After installing mechanize, I don't seem to be able to import it.

I have tried installing from pip, easy_install, and via python setup.py install from this repo: https://github.com/abielr/mechanize. All of this to no avail, as each time I enter my Python interactive I get:

Python 2.7.3 (default, Aug  1 2012, 05:14:39) 
[GCC 4.6.3] on linux2
Type "help", "copyright", "credits" or "license" for more information.
>>> import mechanize
Traceback (most recent call last):
  File "<stdin>", line 1, in <module>
ImportError: No module named mechanize

The installations I ran previously reported that they had completed successfully, so I expect the import to work. What could be causing this error?

  • Are you sure it wasn't installed to 2.6 (which is default on ubuntu? (at least it's on my debian)
    – dav1d
    Jan 12, 2013 at 17:16
  • well, the output from easy install shows it's installed to 2.7: Installed /usr/local/lib/python2.7/dist-packages/mechanize-0.2.6.dev_20130112-py2.7.egg
    – roy
    Jan 12, 2013 at 17:17
  • I've just tried this every which way -- setup.py, easy_install, pip -- from pypi and the repo, but I can't get it to fail. Could you check sys.path to see if you're looking in the right places, ls -laR /usr/local/lib/python2.7/dist-packages/mech*to check for permissions trouble, and look at imp.find_module("mechanize") to distinguish between can't-find-it and can't-survive-importing-it errors?
    – DSM
    Jan 12, 2013 at 17:39
  • @DSM added this info to original post
    – roy
    Jan 12, 2013 at 17:53
  • @RoybertSoylend: thanks. Unfortunately that rules out both of the two theories I was considering. :-/
    – DSM
    Jan 12, 2013 at 18:06

39 Answers 39


In my case, it is permission problem. The package was somehow installed with root rw permission only, other user just cannot rw to it!

  • 35
    This happened to me, just running sudo pip install .... Simple fix: sudo chmod -R ugo+rX /lib/python2.7/site-packages/
    – jozxyqk
    Feb 16, 2015 at 10:04
  • 4
    I have run into this many times and I think I just discovered the reason: umask is passed through sudo, so if your personal umask is tight and you use sudo for the install, the files and directories will be over-restricted. If you simply su first and then do the install from a full root shell, the resulting install is usable (at least it is for me). This was for pip, but may apply to apt-get as well. If others confirm this cause, may want to amend the answer accordingly?
    – Brandyn
    Mar 9, 2015 at 3:30
  • Adding to jozxyqk comment's: make sure you got the right directory by doing $ pip show <package_name>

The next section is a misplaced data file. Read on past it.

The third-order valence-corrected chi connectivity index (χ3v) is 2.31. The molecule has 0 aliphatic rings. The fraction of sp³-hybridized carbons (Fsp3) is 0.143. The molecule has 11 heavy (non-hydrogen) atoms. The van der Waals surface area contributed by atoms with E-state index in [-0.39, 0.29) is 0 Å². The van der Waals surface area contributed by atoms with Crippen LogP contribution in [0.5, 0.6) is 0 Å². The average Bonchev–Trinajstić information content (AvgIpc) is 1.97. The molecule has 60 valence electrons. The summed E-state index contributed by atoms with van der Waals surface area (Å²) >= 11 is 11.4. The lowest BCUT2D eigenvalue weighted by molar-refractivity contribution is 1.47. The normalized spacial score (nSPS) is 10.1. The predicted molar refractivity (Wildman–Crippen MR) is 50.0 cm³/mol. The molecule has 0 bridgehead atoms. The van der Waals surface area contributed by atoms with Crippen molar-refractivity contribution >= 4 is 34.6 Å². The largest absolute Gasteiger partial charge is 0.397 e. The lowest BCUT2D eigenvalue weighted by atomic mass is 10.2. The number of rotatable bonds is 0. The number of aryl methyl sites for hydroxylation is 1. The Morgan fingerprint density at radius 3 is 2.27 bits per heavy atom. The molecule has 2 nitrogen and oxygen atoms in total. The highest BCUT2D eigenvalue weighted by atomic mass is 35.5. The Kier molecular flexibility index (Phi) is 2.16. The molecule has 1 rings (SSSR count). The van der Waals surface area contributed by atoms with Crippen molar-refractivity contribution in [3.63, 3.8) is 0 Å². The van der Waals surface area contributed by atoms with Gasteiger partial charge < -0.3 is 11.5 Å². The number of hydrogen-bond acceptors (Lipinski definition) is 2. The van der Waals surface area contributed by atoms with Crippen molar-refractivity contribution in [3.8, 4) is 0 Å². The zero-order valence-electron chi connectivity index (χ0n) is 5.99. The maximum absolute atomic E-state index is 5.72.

– Federico
    Aug 10, 2016 at 5:05
  • 3
    Same for me. I am working with Python 3.6 on Mac, so sudo chmod 777 /usr/local/lib/python3.6/site-packages did the trick May 8, 2018 at 16:20
  • 27
    sudo 777 is always very bad idea
    – Marx
    Mar 30, 2020 at 12:18

I had the same problem: script with import colorama was throwing an ImportError, but sudo pip install colorama was telling me "package already installed".

My fix: run pip without sudo: pip install colorama. Then pip agreed it needed to be installed, installed it, and my script ran. Or even better, use python -m pip install <package>. The benefit of this is, since you are executing the specific version of python that you want the package in, pip will unequivocally install the package into the "right" python. Again, don't use sudo in this case... then you get the package in the right place, but possibly with (unwanted) root permissions.

My environment is Ubuntu 14.04 32-bit; I think I saw this before and after I activated my virtualenv.

  • 1
    alternatively you can use sudo's -H flag Jul 14, 2017 at 15:59
  • Thanks, python -m pip install <package> show my problem. Dec 15, 2021 at 11:33
  • 1
    The reason it changed without sudo is because of activating your virtualenv. That changes which executable named pip is used, to the one that will install packages to the Python in the virtualenv. Without the virtualenv activated, pip will find a version of Pip that installs to the Python that came with your operating system - which is dangerous, and exactly why you need sudo. You should effectively never do this. Many distributions of Linux deliberately remove Pip from the system Python. Sep 20, 2022 at 14:26

I was able to correct this issue with a combined approach. First, I followed Chris' advice, opened a command line and typed 'pip show packagename' This provided the location of the installed package.

Next, I opened python and typed 'import sys', then 'sys.path' to show where my python searches for any packages I import. Alas, the location shown in the first step was NOT in the list.

Final step, I typed 'sys.path.append('package_location_seen_in_step_1'). You optionally can repeat step two to see the location is now in the list.

Test step, try to import the package again... it works.

The downside? It is temporary, and you need to add it to the list each time.


It's the python path problem.

In my case, I have python installed in:


and there is no site-packages directory within the python2.6.